Evolution of the distribution of states

Any measurement record is a stochastic process and the corresponding quantum trajectories follow a random walk in the Bloch sphere with a state dependent diffusion constant. The inherent backaction of a quantum measurement is thus better discussed by representing distributions of states at a given time4,5,8,10,11,12,16 or distributions of trajectories for a given duration7,9,17,18,19. Figure 4 gives a different perspective to the Rabi oscillation of Fig. 2a by representing the distributions of the qubit states conditioned on the three measurement records u(t), v(t), and w(t) for 1.5 million realizations of the experiment. In the Supplementary Note 1, one can find movies of the distributions of 1.5 millions experimental realizations for each configuration of the Rabi frequency Ω and the dephasing rate Γd for a set of 30 different experimentally realized configurations. Evidently, the Rabi drive term −Ωσy/2 still provides an overall angular velocity in the x − z plane of the Bloch sphere. However, the measurement backaction is such that some trajectories are delayed, whereas others are advanced compared to the average evolution. As time increases the spread in the qubit states grows as a result of the cumulated effect of the stochastic measurement backaction at each time step.

Fig. 4
figure 4

Evolution of the distribution of quantum states. ac Colored dots: each frame represents the marginal distribution, in the x − y (a), x − z (b), and y − z (c) planes of the Bloch sphere, of the states of the qubit at a given time τ for 1.5 million realizations of the experiment, in the same experimental conditions as Fig. 2a. Each state (x, y, z) is reconstructed from the measurement records {u(t), v(t), w(t)} for time t between 0 and τ using Eq. (3). Time τ is increasing from 0.3 to 19 μs from left to right as indicated at the bottom of the figure. For each figure, the surrounding black circles represent the pure states of the plane (e.g. z = 0 for a). Solid lines: average projection of all 1.5 million quantum trajectories {x(t), y(t), z(t)} for 0.2 μs < t < τ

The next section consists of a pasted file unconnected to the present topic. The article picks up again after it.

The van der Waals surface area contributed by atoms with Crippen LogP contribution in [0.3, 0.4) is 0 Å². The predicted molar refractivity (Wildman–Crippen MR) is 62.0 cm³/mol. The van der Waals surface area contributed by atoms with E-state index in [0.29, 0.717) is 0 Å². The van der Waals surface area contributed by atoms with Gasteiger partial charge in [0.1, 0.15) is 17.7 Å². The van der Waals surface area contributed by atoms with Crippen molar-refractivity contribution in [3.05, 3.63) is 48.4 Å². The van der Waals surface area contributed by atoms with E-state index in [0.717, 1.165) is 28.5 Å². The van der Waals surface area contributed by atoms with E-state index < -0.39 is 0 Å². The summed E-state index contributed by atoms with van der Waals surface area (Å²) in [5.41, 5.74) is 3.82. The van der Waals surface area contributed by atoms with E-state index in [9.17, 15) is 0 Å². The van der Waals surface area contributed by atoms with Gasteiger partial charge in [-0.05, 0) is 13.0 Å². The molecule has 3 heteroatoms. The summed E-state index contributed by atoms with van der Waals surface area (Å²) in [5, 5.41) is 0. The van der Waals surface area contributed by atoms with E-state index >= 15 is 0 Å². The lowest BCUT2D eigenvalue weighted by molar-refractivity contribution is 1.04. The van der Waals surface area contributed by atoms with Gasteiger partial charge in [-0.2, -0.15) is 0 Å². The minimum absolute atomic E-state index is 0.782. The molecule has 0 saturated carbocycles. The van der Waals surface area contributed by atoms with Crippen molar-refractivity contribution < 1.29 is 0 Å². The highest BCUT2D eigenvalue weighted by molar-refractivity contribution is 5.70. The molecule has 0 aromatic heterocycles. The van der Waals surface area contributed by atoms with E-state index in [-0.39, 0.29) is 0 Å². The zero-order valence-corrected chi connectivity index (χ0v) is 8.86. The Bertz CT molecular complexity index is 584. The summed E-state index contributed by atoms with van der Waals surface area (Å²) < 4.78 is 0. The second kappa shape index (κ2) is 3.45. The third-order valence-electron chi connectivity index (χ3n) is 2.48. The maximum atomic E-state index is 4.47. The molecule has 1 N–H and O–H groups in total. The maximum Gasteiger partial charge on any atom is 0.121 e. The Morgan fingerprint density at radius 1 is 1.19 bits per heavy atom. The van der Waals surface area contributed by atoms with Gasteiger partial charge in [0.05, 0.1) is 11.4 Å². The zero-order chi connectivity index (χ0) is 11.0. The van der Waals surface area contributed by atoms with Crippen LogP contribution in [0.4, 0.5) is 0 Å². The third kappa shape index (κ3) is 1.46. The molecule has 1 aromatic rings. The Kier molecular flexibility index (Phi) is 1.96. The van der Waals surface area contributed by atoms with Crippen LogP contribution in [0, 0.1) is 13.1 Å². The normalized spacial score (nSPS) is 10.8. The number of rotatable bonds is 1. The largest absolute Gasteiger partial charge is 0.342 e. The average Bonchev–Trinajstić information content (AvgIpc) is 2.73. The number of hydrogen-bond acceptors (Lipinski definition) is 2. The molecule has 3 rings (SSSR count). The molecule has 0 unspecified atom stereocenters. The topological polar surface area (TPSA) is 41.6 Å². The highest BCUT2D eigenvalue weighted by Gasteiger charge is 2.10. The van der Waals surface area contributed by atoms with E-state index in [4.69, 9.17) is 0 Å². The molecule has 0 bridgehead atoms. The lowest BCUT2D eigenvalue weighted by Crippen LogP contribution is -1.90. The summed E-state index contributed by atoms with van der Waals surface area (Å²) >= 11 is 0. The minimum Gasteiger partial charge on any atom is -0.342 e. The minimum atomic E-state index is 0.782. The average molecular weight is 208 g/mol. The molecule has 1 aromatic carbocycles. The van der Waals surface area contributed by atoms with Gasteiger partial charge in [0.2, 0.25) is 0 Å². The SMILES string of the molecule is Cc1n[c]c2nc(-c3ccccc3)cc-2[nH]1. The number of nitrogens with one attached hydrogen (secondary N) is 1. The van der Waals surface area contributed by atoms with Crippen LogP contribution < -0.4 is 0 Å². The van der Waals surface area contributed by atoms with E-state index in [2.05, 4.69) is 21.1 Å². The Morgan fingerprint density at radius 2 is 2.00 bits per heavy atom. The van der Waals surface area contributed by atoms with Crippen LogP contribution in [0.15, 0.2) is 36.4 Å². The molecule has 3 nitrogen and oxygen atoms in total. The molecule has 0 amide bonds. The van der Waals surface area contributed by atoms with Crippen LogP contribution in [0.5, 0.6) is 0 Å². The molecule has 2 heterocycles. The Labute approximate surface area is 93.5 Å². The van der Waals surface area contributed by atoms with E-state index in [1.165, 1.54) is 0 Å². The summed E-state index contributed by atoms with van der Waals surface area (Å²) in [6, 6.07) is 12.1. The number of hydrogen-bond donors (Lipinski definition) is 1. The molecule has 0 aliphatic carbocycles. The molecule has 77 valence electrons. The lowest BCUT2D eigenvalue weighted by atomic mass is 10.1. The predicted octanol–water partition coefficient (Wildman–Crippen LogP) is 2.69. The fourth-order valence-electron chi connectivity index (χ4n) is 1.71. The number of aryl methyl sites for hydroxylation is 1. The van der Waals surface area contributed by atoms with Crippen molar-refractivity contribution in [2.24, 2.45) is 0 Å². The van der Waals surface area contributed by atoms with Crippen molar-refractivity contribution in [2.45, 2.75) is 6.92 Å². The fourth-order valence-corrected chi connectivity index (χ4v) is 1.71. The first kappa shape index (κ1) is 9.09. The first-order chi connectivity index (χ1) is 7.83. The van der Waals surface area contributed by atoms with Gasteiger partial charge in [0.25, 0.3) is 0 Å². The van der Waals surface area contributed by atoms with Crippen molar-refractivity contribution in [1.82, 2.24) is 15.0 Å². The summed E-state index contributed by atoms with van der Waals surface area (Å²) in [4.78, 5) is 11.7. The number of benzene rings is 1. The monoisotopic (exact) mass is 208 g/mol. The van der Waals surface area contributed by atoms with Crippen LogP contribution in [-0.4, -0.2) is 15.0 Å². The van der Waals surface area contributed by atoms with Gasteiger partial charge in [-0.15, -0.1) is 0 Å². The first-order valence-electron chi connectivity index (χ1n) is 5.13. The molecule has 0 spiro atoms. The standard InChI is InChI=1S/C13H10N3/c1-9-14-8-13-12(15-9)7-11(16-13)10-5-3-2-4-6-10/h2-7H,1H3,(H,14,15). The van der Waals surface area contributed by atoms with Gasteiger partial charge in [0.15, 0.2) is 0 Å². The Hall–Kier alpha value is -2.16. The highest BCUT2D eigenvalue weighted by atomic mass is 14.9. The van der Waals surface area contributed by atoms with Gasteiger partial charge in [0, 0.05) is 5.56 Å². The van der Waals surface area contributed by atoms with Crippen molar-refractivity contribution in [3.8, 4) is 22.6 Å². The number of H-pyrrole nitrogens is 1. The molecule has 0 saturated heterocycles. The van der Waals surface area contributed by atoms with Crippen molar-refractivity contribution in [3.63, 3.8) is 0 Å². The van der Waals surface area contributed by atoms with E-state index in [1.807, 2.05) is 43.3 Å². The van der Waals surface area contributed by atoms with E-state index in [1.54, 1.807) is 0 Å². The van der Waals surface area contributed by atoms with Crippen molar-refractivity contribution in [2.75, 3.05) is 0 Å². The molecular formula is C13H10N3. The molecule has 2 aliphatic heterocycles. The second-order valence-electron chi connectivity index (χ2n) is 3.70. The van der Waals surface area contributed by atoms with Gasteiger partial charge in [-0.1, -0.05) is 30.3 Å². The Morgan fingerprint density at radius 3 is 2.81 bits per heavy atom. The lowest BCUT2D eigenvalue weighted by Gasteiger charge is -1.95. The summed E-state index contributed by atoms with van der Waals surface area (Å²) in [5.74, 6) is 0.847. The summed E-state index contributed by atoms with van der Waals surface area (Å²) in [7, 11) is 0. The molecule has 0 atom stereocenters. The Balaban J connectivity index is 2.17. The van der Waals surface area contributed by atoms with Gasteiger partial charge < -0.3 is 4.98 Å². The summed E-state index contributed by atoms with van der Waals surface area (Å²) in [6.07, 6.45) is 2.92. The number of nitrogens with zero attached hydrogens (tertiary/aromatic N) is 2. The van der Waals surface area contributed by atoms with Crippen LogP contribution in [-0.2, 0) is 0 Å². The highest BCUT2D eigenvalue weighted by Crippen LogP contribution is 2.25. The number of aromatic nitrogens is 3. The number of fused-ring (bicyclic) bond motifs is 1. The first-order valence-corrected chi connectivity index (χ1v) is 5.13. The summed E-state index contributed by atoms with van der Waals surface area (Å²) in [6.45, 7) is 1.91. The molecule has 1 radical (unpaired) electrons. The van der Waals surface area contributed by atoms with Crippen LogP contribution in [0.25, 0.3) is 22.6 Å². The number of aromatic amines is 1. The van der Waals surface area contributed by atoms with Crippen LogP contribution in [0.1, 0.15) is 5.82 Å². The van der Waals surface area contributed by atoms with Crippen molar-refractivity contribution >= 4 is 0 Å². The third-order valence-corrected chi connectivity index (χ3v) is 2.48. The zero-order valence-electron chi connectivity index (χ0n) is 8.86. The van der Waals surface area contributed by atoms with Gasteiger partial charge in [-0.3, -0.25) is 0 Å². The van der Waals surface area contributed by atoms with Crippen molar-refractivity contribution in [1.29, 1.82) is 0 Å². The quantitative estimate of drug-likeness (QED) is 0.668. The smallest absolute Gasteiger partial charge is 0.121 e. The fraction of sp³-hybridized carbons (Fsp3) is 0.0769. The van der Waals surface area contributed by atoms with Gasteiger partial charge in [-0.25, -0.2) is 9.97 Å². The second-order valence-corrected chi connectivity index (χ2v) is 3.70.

The effect of decoherence under a strong Rabi drive corresponds to an average loss of purity, defined as Tr(ρ2) = (1 + x2 + y2 + z2)/2 and it can be seen as a decreasing distance of the mean trajectory from the center of the Bloch sphere when time increases (solid line). When the dispersive measurement (dephasing channel) is measured in presence of the Rabi drive around σy, the corresponding distribution of states tends to be uniform in the xz plane at long times (right panel in Fig. 4b), which is similar to what is obtained by simultaneously measuring σx and σz in an effectively undriven qubit12. The experiment thus illustrates the fact that the average loss of purity corresponds to the statistical uncertainty on the quantum state when the decoherence channel is unread.